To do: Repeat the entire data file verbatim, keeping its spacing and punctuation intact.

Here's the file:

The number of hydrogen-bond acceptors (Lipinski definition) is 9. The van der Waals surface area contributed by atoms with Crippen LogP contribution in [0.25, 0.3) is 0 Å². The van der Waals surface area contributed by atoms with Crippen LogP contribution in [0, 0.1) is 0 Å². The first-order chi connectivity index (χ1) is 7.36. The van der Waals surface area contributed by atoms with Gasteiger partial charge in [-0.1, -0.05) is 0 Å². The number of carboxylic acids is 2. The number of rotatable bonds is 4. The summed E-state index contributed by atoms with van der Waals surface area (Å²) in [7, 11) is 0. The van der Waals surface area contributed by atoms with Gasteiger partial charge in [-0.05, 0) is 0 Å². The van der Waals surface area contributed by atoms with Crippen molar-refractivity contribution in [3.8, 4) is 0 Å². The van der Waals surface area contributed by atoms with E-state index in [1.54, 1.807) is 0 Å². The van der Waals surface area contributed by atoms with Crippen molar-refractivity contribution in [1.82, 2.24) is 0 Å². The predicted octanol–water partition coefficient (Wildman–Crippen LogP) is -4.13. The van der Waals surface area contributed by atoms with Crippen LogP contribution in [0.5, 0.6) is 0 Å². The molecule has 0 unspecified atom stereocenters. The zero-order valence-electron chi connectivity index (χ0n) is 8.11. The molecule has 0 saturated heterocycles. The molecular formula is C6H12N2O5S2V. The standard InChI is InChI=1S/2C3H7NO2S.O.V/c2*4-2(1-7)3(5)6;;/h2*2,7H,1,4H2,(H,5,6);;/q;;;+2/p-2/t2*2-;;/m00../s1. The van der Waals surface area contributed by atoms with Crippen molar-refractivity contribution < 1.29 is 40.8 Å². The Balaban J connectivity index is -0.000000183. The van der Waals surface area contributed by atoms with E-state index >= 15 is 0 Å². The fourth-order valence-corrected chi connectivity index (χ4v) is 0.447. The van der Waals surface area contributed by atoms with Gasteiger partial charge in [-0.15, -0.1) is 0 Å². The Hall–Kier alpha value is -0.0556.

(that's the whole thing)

The number of hydrogen-bond acceptors (Lipinski definition) is 9. The van der Waals surface area contributed by atoms with Crippen LogP contribution in [0.25, 0.3) is 0 Å². The van der Waals surface area contributed by atoms with Crippen LogP contribution in [0, 0.1) is 0 Å². The first-order chi connectivity index (χ1) is 7.36. The van der Waals surface area contributed by atoms with Gasteiger partial charge in [-0.1, -0.05) is 0 Å². The number of carboxylic acids is 2. The number of rotatable bonds is 4. The summed E-state index contributed by atoms with van der Waals surface area (Å²) in [7, 11) is 0. The van der Waals surface area contributed by atoms with Gasteiger partial charge in [-0.05, 0) is 0 Å². The van der Waals surface area contributed by atoms with Crippen molar-refractivity contribution in [3.8, 4) is 0 Å². The van der Waals surface area contributed by atoms with E-state index in [1.54, 1.807) is 0 Å². The van der Waals surface area contributed by atoms with Crippen molar-refractivity contribution in [1.82, 2.24) is 0 Å². The predicted octanol–water partition coefficient (Wildman–Crippen LogP) is -4.13. The van der Waals surface area contributed by atoms with Crippen LogP contribution in [0.5, 0.6) is 0 Å². The molecule has 0 unspecified atom stereocenters. The zero-order valence-electron chi connectivity index (χ0n) is 8.11. The molecule has 0 saturated heterocycles. The molecular formula is C6H12N2O5S2V. The standard InChI is InChI=1S/2C3H7NO2S.O.V/c2*4-2(1-7)3(5)6;;/h2*2,7H,1,4H2,(H,5,6);;/q;;;+2/p-2/t2*2-;;/m00../s1. The van der Waals surface area contributed by atoms with Crippen molar-refractivity contribution < 1.29 is 40.8 Å². The Balaban J connectivity index is -0.000000183. The van der Waals surface area contributed by atoms with E-state index >= 15 is 0 Å². The fourth-order valence-corrected chi connectivity index (χ4v) is 0.447. The van der Waals surface area contributed by atoms with Gasteiger partial charge in [-0.15, -0.1) is 0 Å². The Hall–Kier alpha value is -0.0556.